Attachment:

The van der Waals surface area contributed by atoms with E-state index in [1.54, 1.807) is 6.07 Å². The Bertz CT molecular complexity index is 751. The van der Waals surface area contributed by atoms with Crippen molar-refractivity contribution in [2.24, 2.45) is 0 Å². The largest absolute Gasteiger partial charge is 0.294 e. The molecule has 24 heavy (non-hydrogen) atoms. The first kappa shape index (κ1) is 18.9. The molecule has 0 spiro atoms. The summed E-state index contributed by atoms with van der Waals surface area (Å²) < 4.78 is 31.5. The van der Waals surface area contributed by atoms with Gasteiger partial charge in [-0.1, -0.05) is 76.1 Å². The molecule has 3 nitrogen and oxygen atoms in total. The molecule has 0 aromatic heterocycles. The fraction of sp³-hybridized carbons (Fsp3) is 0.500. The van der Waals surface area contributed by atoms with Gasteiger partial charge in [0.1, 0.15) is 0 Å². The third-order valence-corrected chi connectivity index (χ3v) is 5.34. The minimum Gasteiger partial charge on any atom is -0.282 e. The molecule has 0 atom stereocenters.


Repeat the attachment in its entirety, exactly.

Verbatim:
The van der Waals surface area contributed by atoms with E-state index in [1.54, 1.807) is 6.07 Å². The Bertz CT molecular complexity index is 751. The van der Waals surface area contributed by atoms with Crippen molar-refractivity contribution in [2.24, 2.45) is 0 Å². The largest absolute Gasteiger partial charge is 0.294 e. The molecule has 24 heavy (non-hydrogen) atoms. The first kappa shape index (κ1) is 18.9. The molecule has 0 spiro atoms. The summed E-state index contributed by atoms with van der Waals surface area (Å²) < 4.78 is 31.5. The van der Waals surface area contributed by atoms with Gasteiger partial charge in [-0.1, -0.05) is 76.1 Å². The molecule has 3 nitrogen and oxygen atoms in total. The molecule has 0 aromatic heterocycles. The fraction of sp³-hybridized carbons (Fsp3) is 0.500. The van der Waals surface area contributed by atoms with Gasteiger partial charge in [0.1, 0.15) is 0 Å². The third-order valence-corrected chi connectivity index (χ3v) is 5.34. The minimum Gasteiger partial charge on any atom is -0.282 e. The molecule has 0 atom stereocenters.